Baybayin, one of the ancient pre-colonial writing systems used by early Filipinos, comes from the Tagalog root word baybay, which means to spell. It dates back way before the Spaniards reached our shores through the 18th century.
It is called an alpha syllabary, a segmental writing system in which consonant-vowel sequences are written as a unit. Every character is based on a consonant letter with a vowel notation indicating the corresponding vowel sound. Baybayin has 14 syllabic consonant characters, 15 if the da and ra consonants are separated, and three vowel characters: a, e-i, and o-u.
The use of Baybayin has reemerged in recent years. Various government and non-government organizations, cultural groups, artists, and others have revived this ancient writing system, while schools, workshops, and lectures have begun actively teaching it. Words written in Baybayin script have been printed on clothing, posters, accessories, tote bags, and even on the current Philippine Peso bills. Many have also gotten Baybayin tattoos. It has also been used in public places such as airports and new coffee shops.
The Origins of Baybayin
Baybayin is a pre-colonial Philippine writing system. According to historical records, it belonged to the Brahmic family and was being used as early as the 16th century. Some resources and documents attributed this old writing system with the name Alibata, but this has been corrected.
In 1604 and 1609, the Spanish friars Pedro Chirino and Antonio de Morga remarked that Baybayin was widely recognized and that it was typically used for poetry and other personal works. Yet, to historian William Henry Scott, some datus (a leader or ruler) from the 1590s could not sign affidavits or oaths, and witnesses could not sign land deeds in the 1620s. The history of Baybayin and the date when this literacy level was first attained have yet to be discovered.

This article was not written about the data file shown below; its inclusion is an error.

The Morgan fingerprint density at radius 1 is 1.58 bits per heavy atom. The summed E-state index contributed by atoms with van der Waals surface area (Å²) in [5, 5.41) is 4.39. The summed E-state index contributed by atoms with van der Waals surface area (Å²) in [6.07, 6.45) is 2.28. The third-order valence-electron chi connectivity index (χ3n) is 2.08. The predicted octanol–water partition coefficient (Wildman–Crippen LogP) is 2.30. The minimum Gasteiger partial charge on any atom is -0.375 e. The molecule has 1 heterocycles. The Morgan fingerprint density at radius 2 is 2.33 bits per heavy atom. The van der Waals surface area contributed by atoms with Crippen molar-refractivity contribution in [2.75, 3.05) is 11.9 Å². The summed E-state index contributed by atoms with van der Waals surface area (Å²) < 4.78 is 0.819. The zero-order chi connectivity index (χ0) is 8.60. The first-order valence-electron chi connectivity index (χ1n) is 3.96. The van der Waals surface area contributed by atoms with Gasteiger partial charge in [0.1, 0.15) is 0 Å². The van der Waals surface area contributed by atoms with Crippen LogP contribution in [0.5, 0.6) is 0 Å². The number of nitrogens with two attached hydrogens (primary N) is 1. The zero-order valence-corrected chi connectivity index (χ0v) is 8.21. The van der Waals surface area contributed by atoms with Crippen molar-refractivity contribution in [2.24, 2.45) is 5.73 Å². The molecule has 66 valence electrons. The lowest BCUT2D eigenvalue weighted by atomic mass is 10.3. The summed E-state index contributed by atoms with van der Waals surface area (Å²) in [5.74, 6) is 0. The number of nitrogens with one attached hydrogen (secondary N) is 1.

There are many conflicting theories about the origins of Baybayin, which vary from Malay to Vietnamese roots.
Kawi is the earliest evidence of writing in the Philippines, originating in Java, Indonesia, and prevalent in much of Maritime Southeast Asia. It is theorized that Baybayin may have descended from Kawi because it is the earliest attestation of writing in the country.
It can be found in inscriptions such as the Laguna Copperplate Inscription and the Butuan Ivory Seal.
The Laguna Copperplate Inscription is the earliest known written legal document in the Philippines, with an inscribed date of 900 AD. It was written in the Kawi script in a variety of Old Malay, containing numerous loanwords from Sanskrit and a few non-Malay vocabulary elements, whose origin is ambiguous between Old Javanese and Old Tagalog. Kawi can also be seen in the Butuan Ivory Seal, though its history is unknown.
Old Sumatran scripts
Another hypothesis states that Baybayin originated from an old Sumatran script used to write one of the Malay languages, such as the Pallava script. Sumatra is said to date back to the seventh century.
There are also theories that the Liboginese, or Makassarese from Sulawesi, Indonesia, were introduced, borrowed, and transformed into Baybayin.